Why Russia liquidated most of its holdings in U.S. Treasury securities before the Helsinki summit

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In a move labeled “unprecedented” by experts, during the run up to the Trump-Putin Helsinki summit, the Russian government has sold off the vast majority of its holdings of U.S. Treasury securities. Henceforth, Russia is no longer considered a “major foreign holder” of U.S. government securities.


It’s unclear whether Presidents Trump and Putin discussed this aggressive reduction during their tête-à-tête meeting. Neither the glimpse of Putin’s notes, nor the post-summit comments reveal any mention of this topic.

Russia’s move seemed to go unnoticed by the group of U.S. lawmakers that celebrated the 4th of July in Russia. They watched the ballet “Sleeping Beauty,” toured St. Petersburg and appeared on Russian state television, refusing to call Russia the adversary of the United States.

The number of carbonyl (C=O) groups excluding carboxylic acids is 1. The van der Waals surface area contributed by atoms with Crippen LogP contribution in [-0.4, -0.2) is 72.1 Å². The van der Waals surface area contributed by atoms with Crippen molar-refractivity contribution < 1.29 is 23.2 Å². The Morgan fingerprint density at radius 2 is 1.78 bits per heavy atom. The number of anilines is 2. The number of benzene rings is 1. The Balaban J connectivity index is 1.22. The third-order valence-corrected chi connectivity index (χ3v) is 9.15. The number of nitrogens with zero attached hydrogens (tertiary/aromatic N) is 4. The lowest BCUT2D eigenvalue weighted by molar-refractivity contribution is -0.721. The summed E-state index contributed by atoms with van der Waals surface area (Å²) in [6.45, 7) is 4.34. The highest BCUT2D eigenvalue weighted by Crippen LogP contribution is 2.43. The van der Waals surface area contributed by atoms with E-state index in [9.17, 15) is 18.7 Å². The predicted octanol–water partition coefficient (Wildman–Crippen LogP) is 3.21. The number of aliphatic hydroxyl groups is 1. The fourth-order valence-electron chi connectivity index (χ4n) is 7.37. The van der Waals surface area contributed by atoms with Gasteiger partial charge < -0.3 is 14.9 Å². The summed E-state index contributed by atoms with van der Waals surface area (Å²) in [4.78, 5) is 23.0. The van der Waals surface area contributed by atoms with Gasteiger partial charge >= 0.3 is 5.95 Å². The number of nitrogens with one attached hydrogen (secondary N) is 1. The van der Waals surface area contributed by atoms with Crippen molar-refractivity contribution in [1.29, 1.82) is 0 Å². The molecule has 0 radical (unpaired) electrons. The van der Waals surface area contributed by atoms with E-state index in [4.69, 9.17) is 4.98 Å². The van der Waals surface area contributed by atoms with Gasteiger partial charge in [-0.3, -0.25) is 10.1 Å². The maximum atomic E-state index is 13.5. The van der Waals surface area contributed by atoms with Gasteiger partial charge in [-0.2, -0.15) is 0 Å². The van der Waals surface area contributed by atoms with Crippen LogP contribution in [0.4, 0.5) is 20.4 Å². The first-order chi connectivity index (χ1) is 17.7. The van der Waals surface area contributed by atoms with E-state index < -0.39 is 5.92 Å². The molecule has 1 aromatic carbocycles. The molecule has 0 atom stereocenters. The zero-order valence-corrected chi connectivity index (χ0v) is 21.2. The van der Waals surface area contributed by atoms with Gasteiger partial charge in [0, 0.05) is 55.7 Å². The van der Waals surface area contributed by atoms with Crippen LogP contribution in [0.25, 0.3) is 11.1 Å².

Meanwhile, between March and May of 2018, Russian holdings of Treasury securities declined by 84 percent, plummeting from $96.1 billion to the mere $14.9 billion, according to the U.S. Treasury Department report.


Bloomberg notes: “Such an aggressive reduction is not normal. To put the $81.2 billion decline into context, the most Japan has ever cut back in a two-month stretch is $47.8 billion. China, the largest foreign owner of Treasuries, has scaled back to a similar extent on occasion, but it was a mere fraction of its total. For Russia, once a top-10 holder, this looks like a full-scale liquidation. Since the start of 2017, no country’s holdings have fallen more, either on an absolute or percentage basis.”

Russian government-controlled state media provided several explanations that purport to explain this course of action.